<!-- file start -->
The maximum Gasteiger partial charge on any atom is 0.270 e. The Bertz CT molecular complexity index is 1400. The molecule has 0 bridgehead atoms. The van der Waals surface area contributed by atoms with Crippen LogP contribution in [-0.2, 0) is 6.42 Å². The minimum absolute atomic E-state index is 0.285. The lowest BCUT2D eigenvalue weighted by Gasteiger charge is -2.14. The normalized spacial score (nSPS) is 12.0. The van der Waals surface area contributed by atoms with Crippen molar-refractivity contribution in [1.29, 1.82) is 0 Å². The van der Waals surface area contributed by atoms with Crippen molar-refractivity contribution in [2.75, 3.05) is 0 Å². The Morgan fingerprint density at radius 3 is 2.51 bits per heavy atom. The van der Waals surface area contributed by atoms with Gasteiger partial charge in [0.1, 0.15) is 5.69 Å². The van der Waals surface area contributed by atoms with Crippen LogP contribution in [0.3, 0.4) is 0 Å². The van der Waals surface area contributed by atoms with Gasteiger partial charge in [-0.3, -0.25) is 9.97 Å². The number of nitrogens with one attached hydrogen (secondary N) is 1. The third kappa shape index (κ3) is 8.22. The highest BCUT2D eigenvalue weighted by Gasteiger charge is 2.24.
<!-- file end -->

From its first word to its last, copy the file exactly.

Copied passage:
The maximum Gasteiger partial charge on any atom is 0.270 e. The Bertz CT molecular complexity index is 1400. The molecule has 0 bridgehead atoms. The van der Waals surface area contributed by atoms with Crippen LogP contribution in [-0.2, 0) is 6.42 Å². The minimum absolute atomic E-state index is 0.285. The lowest BCUT2D eigenvalue weighted by Gasteiger charge is -2.14. The normalized spacial score (nSPS) is 12.0. The van der Waals surface area contributed by atoms with Crippen molar-refractivity contribution in [1.29, 1.82) is 0 Å². The van der Waals surface area contributed by atoms with Crippen molar-refractivity contribution in [2.75, 3.05) is 0 Å². The Morgan fingerprint density at radius 3 is 2.51 bits per heavy atom. The van der Waals surface area contributed by atoms with Gasteiger partial charge in [0.1, 0.15) is 5.69 Å². The van der Waals surface area contributed by atoms with Crippen LogP contribution in [0.3, 0.4) is 0 Å². The van der Waals surface area contributed by atoms with Gasteiger partial charge in [-0.3, -0.25) is 9.97 Å². The number of nitrogens with one attached hydrogen (secondary N) is 1. The third kappa shape index (κ3) is 8.22. The highest BCUT2D eigenvalue weighted by Gasteiger charge is 2.24.